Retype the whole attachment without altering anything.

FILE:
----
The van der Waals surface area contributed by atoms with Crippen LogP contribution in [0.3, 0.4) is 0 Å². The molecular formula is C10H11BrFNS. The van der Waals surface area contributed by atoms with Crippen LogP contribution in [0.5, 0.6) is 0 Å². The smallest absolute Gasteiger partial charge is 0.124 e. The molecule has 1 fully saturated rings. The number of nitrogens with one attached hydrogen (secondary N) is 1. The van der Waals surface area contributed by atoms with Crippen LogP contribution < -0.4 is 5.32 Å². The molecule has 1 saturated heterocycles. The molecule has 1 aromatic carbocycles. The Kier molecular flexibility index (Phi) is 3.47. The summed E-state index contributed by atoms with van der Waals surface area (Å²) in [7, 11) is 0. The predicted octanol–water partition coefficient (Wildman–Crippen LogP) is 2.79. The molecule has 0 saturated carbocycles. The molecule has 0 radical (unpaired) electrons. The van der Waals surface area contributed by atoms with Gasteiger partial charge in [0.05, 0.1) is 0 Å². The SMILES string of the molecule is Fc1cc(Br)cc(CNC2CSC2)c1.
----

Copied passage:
The van der Waals surface area contributed by atoms with Crippen LogP contribution in [0.3, 0.4) is 0 Å². The molecular formula is C10H11BrFNS. The van der Waals surface area contributed by atoms with Crippen LogP contribution in [0.5, 0.6) is 0 Å². The smallest absolute Gasteiger partial charge is 0.124 e. The molecule has 1 fully saturated rings. The number of nitrogens with one attached hydrogen (secondary N) is 1. The van der Waals surface area contributed by atoms with Crippen LogP contribution < -0.4 is 5.32 Å². The molecule has 1 saturated heterocycles. The molecule has 1 aromatic carbocycles. The Kier molecular flexibility index (Phi) is 3.47. The summed E-state index contributed by atoms with van der Waals surface area (Å²) in [7, 11) is 0. The predicted octanol–water partition coefficient (Wildman–Crippen LogP) is 2.79. The molecule has 0 saturated carbocycles. The molecule has 0 radical (unpaired) electrons. The van der Waals surface area contributed by atoms with Gasteiger partial charge in [0.05, 0.1) is 0 Å². The SMILES string of the molecule is Fc1cc(Br)cc(CNC2CSC2)c1.